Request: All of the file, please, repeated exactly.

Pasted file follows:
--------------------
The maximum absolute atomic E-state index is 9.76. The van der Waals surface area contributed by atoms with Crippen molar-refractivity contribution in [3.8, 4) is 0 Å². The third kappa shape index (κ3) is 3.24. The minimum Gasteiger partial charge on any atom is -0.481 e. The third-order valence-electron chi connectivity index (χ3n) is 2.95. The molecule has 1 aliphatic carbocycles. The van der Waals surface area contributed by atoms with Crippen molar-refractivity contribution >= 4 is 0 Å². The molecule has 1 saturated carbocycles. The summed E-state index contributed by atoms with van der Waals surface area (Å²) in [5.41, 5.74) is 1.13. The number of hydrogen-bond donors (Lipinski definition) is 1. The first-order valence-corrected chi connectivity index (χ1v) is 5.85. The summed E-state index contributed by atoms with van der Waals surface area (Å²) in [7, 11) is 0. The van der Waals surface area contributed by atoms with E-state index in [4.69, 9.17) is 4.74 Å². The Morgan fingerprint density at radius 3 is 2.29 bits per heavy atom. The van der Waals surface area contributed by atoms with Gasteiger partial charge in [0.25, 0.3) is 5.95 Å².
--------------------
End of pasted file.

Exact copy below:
The maximum absolute atomic E-state index is 9.76. The van der Waals surface area contributed by atoms with Crippen molar-refractivity contribution in [3.8, 4) is 0 Å². The third kappa shape index (κ3) is 3.24. The minimum Gasteiger partial charge on any atom is -0.481 e. The third-order valence-electron chi connectivity index (χ3n) is 2.95. The molecule has 1 aliphatic carbocycles. The van der Waals surface area contributed by atoms with Crippen molar-refractivity contribution >= 4 is 0 Å². The molecule has 1 saturated carbocycles. The summed E-state index contributed by atoms with van der Waals surface area (Å²) in [5.41, 5.74) is 1.13. The number of hydrogen-bond donors (Lipinski definition) is 1. The first-order valence-corrected chi connectivity index (χ1v) is 5.85. The summed E-state index contributed by atoms with van der Waals surface area (Å²) in [7, 11) is 0. The van der Waals surface area contributed by atoms with E-state index in [4.69, 9.17) is 4.74 Å². The Morgan fingerprint density at radius 3 is 2.29 bits per heavy atom. The van der Waals surface area contributed by atoms with Gasteiger partial charge in [0.25, 0.3) is 5.95 Å².